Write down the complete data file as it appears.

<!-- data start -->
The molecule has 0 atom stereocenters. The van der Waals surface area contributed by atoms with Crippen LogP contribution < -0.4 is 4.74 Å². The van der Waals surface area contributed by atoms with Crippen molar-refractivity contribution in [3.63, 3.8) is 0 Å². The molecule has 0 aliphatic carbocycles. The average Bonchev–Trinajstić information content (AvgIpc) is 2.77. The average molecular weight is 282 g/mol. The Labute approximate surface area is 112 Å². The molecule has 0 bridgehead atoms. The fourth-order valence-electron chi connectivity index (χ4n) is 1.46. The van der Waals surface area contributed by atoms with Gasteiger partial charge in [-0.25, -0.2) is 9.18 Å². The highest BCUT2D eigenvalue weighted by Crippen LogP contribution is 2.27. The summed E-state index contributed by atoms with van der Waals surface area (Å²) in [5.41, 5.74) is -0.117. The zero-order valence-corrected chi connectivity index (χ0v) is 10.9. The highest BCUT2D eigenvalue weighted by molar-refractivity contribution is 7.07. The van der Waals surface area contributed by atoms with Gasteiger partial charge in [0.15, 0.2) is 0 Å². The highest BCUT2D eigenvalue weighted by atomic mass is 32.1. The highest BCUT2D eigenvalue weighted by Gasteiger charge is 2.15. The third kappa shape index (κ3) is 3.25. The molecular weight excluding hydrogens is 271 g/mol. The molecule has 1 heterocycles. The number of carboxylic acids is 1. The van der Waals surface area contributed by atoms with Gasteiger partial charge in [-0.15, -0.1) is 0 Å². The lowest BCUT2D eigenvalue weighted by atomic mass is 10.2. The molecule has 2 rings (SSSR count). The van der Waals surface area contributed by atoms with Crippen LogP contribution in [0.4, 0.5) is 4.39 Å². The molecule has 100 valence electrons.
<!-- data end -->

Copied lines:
The molecule has 0 atom stereocenters. The van der Waals surface area contributed by atoms with Crippen LogP contribution < -0.4 is 4.74 Å². The van der Waals surface area contributed by atoms with Crippen molar-refractivity contribution in [3.63, 3.8) is 0 Å². The molecule has 0 aliphatic carbocycles. The average Bonchev–Trinajstić information content (AvgIpc) is 2.77. The average molecular weight is 282 g/mol. The Labute approximate surface area is 112 Å². The molecule has 0 bridgehead atoms. The fourth-order valence-electron chi connectivity index (χ4n) is 1.46. The van der Waals surface area contributed by atoms with Gasteiger partial charge in [-0.25, -0.2) is 9.18 Å². The highest BCUT2D eigenvalue weighted by Crippen LogP contribution is 2.27. The summed E-state index contributed by atoms with van der Waals surface area (Å²) in [5.41, 5.74) is -0.117. The zero-order valence-corrected chi connectivity index (χ0v) is 10.9. The highest BCUT2D eigenvalue weighted by molar-refractivity contribution is 7.07. The van der Waals surface area contributed by atoms with Gasteiger partial charge in [0.15, 0.2) is 0 Å². The highest BCUT2D eigenvalue weighted by atomic mass is 32.1. The highest BCUT2D eigenvalue weighted by Gasteiger charge is 2.15. The third kappa shape index (κ3) is 3.25. The molecular weight excluding hydrogens is 271 g/mol. The molecule has 1 heterocycles. The number of carboxylic acids is 1. The van der Waals surface area contributed by atoms with Gasteiger partial charge in [-0.15, -0.1) is 0 Å². The lowest BCUT2D eigenvalue weighted by atomic mass is 10.2. The molecule has 2 rings (SSSR count). The van der Waals surface area contributed by atoms with Crippen LogP contribution in [0.4, 0.5) is 4.39 Å². The molecule has 100 valence electrons.